It includes a development process so that every incoming Australian traveler is required to download a Ministry of Health app to scan a QR code, activate its bluetooth function and agree to use it at every opportunity during the first few weeks.
He said a saliva test at the airport would also reduce risks, as would a ban on attending large-scale events and conducting spot checks on travelers with fines for those who circumvent the rules.
“I hope they talk about these things now. The economic benefits are huge.
“In general, I would be more concerned with New Zealand border controls than Australia. We just have a loose process.”
He said quarantine rules in Australia offered a higher level of protection from the virus, including rules such as restricted arrivals in their rooms upon arrival. In New Zealand, areas of risk include bus travel for exercise, movement in MIQ facilities, smoking mingling in outdoor areas without masks, and other areas.
He said New Zealand’s approach had been locked in a “pathway dependency”, meaning the government was struggling to deviate from systems developed as the pandemic approached.
Wilson said the vaccination programs in both countries are also encouraging and as the percentage of the population being vaccinated has increased, so has the belief to free travel.
Baker said the figures were “very supportive evidence” for the transtasman bubble. That’s not suggesting risk-free travel but a new system – as outlined by Wilson – could reduce risk to a manageable level.
“It’s never ‘without risk.’ There will always be risk. It’s about managing it successfully.”
He said he prefers to use the term “green zone” to identify low-risk countries, whereas those with high risk are in the “red zone”. He said a greater job in “red zone” countries managing those traveling to New Zealand would reduce the likelihood of border breaches.
“This is an opportunity to compare our borders with Australia. The world needs a model of success. This is a great opportunity to show a model that can be rolled out globally.”
Baker said those who travel should accept that outbreaks of the communities they visit can lead to being trapped there.
“That would be a trade-off – all travelers have to do this with their eyes open. Things can change very quickly.”
University of Auckland associate professor of microbiology Dr Siouxsie Wiles said the data showing the three infected travelers from Australia were encouraging.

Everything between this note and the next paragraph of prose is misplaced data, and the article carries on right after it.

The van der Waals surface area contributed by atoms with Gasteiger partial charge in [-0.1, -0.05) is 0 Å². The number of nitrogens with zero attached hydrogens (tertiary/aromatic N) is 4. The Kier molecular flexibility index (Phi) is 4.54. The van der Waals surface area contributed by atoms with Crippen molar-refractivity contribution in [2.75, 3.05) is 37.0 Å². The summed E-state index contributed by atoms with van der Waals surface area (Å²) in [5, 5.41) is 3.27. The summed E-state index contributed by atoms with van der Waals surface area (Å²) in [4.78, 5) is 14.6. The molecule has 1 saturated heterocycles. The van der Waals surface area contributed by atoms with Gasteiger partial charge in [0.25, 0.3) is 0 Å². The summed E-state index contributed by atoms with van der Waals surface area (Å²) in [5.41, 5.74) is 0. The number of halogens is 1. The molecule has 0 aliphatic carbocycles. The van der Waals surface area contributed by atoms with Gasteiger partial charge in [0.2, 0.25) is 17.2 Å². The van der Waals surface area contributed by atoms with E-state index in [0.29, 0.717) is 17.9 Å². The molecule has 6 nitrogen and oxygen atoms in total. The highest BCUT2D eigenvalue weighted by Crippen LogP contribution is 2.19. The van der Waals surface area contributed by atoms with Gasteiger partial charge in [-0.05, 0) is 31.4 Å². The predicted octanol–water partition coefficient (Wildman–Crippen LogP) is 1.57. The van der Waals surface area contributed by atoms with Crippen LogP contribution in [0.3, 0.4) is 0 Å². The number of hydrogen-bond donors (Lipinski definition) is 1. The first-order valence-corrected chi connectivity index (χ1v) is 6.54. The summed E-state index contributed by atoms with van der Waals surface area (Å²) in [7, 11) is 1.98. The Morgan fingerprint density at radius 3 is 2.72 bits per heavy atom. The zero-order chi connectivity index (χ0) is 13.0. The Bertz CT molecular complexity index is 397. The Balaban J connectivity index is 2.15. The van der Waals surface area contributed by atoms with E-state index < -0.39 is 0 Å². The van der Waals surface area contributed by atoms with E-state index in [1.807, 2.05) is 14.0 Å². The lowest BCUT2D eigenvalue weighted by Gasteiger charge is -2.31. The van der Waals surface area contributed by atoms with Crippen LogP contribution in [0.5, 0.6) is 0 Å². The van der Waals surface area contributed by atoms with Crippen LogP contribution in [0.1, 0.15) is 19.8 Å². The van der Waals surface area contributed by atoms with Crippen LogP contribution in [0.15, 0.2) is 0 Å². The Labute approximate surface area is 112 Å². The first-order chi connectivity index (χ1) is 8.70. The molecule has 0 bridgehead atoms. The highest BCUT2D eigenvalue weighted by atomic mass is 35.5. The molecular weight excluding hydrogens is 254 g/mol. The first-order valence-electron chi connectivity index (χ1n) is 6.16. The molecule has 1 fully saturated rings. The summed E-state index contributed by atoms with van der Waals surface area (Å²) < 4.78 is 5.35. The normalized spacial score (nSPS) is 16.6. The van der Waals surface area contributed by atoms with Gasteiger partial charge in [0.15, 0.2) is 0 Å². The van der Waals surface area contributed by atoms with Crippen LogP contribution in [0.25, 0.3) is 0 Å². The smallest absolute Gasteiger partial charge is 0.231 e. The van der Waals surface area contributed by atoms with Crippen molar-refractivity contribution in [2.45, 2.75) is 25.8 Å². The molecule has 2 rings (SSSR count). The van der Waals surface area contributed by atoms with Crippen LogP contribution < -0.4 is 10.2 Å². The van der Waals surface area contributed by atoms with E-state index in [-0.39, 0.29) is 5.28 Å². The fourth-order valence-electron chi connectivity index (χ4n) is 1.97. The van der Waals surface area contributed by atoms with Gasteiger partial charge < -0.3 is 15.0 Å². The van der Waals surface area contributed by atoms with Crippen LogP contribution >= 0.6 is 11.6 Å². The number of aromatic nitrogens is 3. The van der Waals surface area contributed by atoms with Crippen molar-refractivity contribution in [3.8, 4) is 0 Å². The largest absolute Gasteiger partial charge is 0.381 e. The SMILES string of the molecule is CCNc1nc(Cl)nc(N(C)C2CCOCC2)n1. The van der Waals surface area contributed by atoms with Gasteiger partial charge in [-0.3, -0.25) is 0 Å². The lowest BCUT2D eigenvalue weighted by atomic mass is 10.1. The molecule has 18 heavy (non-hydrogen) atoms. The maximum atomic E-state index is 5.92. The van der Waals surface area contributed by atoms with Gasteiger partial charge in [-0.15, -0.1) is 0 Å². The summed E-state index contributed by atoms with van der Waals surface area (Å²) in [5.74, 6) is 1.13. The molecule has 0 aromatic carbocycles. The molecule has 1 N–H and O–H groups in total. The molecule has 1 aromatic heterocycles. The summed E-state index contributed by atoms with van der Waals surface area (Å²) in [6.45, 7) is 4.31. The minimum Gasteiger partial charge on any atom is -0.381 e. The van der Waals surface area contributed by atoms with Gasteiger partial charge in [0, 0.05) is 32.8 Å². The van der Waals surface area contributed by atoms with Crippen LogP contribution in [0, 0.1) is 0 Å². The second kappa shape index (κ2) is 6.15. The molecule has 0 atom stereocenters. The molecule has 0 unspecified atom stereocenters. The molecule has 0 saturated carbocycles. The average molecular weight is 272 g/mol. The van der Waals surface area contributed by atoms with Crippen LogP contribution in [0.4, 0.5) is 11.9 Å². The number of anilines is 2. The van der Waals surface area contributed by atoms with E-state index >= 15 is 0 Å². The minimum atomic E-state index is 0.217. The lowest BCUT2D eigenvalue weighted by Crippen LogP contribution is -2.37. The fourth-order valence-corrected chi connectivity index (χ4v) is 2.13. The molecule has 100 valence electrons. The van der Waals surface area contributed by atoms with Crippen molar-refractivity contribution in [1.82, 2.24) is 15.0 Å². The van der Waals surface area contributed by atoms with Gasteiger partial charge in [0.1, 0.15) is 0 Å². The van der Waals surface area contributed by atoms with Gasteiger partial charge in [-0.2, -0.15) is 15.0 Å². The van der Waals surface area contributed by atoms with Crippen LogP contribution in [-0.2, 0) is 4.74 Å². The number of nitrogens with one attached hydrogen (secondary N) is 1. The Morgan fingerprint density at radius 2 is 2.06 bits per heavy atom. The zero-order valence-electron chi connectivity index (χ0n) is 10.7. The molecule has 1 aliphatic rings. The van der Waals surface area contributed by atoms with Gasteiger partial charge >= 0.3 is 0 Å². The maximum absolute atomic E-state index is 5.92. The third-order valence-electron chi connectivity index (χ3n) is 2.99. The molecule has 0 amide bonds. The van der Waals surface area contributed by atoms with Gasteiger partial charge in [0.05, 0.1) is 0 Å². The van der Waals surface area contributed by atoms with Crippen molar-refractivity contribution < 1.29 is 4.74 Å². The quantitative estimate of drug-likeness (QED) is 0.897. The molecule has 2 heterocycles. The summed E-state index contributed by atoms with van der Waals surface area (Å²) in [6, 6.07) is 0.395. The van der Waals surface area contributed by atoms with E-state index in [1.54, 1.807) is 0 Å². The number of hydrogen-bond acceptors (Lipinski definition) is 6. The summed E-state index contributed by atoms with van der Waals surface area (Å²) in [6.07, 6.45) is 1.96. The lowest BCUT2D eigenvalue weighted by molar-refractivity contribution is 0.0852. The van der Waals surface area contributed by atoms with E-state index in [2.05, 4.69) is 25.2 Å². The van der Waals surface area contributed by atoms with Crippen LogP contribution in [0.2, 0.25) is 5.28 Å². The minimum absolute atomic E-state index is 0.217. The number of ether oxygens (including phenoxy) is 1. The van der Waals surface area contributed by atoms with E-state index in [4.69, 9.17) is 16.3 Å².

“There’s always a complication that not everyone infects others – and some become super spreaders.”
Wiles said it was important for those traveling from Australia not to share planes with those transiting from other countries because of the possibility of contracting Covid-19 while flying.
He said one possible risk to manage was the opening up of space in MIQ and an increase in travelers from less safe countries.
Health Minister Chris Hipkins said he was aware of the figure and Australia was seen as a lower risk for origin cases, which is why so much work has led to the transtasman bubble.
“But as we have said before, low risk is not without risk. While we are always clear, we want to open this particular bubble as soon as we can, it will not happen until both countries feel equally comfortable with the risk.”
Hipkins said the time it takes to travel to Australia has reinforced New Zealand’s positioin for a “wider reopening of travel”, including issues such as insurance, a clear message for those who have to seek cover, and the impact on airlines and airports that face numbers. more passengers. arrival in the Covid-19 environment.
“Strengthening our position in terms of travel between here and Australia will help us set a sustainable pattern for the future.”
BusinessNZ chief executive Kirk Hope said there was a desire to bubble travel with Australia.
“But if those costs raise the alert level in Auckland, it’s a zero-sum game. The economic costs outweigh the benefits.”
Action Party leader David Seymour said questions remained about the quality of New Zealand’s border controls even as Australia had upgraded its system.
Seymour said New Zealand needed to stop seeing the world as having an equal risk around the world and develop a system that is responsive to the “hot spots” of Covid-19.
Until that happened, he said it echoed an Australian question: “New Zealand, where the hell are you bleeding?”
A Health Ministry spokesman said the data – along with other information – was being used to develop New Zealand’s response to Covid-19. “This includes potential travel bubbles and when this could occur.”
Data showing the three positive cases was collected through the ESR database based on people being asked about the last three countries in which they spent time.
The latest live stream is added to the cramped planner
Do you have a live broadcast?Are you personally if not, then Who are you even? All related to live broadcasting. You need two-no, one week-no, one day every month. In this brave new world, real-time streaming is where it is now. Live broadcast work makes live dreams come true.